Implementation of a belief revision system using Binary Decision Diagrams

Staff Member:
Maurice Pagnucco

Project Name:
Implementation of a belief revision system using Binary Decision Diagrams

Belief revision deals with the study of the manner in which intelligent artefacts represent and maintain beliefs about their environment. As new information is received, the stock of beliefs needs to be altered so as to accommodate the new information: new information added and, possibly, older information relinquished. Binary Decision Diagrams (BDDs) are a compact and efficient representation of propositional formulae. Implement McCain and Turner's causal theory of action and determine its feasibility by developing a test suite of problems.


The field of reasoning about action deals with how rational agents (a robot, program, etc.) reason about the ramifications of performing actions in a particular domain. In short, it aims to investigate solutions to the famous frame problem in Artificial Intelligence.

Recently, several causal approaches to reasoning about action have been proposed as a way of providing concise solutions to the frame problem. In this project we propose to study one such proposal by McCain and Turner which has attracted a lot of attention due to the rather simple statement for determining possible states of the world after actions have been performed (this is not to say it will be easy to implement however!). The project will involve an implementation of McCain and Turner's approach (perferably in Java) followed by a study of its feasibility by running it on a number of examples (many can be found in the literature but more will need to be developed). If time allows we can consider other causal approaches also.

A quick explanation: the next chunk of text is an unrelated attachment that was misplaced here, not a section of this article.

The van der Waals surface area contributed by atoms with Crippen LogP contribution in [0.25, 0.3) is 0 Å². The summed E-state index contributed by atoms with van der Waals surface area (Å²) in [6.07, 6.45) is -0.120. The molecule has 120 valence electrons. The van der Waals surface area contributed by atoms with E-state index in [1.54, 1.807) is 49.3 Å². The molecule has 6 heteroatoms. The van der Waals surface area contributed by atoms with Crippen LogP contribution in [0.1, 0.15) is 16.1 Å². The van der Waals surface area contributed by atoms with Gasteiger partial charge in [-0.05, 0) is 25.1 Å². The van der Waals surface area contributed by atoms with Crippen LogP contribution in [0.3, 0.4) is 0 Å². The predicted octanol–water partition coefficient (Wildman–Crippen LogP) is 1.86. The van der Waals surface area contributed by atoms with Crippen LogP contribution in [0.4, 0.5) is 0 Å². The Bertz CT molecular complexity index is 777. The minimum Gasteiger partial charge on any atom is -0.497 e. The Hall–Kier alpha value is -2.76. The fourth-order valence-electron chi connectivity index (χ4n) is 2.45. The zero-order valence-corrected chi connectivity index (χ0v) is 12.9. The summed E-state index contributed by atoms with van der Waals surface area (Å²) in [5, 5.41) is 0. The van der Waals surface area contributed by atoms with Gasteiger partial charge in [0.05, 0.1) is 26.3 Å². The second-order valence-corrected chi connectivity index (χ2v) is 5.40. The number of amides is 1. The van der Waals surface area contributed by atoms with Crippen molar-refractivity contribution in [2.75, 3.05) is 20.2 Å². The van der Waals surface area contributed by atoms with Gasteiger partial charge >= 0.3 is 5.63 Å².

McCain and Turner's approach revolves around a fixed point calculation. It involves set intersection, application of causal rules and some automated theorem proving. Known algorithms will need to be implemented and combined to achieve the result. Testing will need to be carried out throughout the project but paarticularly towards the conclusion of the project.

An understanding of some logic would be advantageous although not essential (this can be covered by the appropriate course at the beginning of the Honours year). Some mathematical sophistication would be required and curiosity regarding the formal aspects of reasoning ideal.

Background Reading:

Maurice Pagnucco (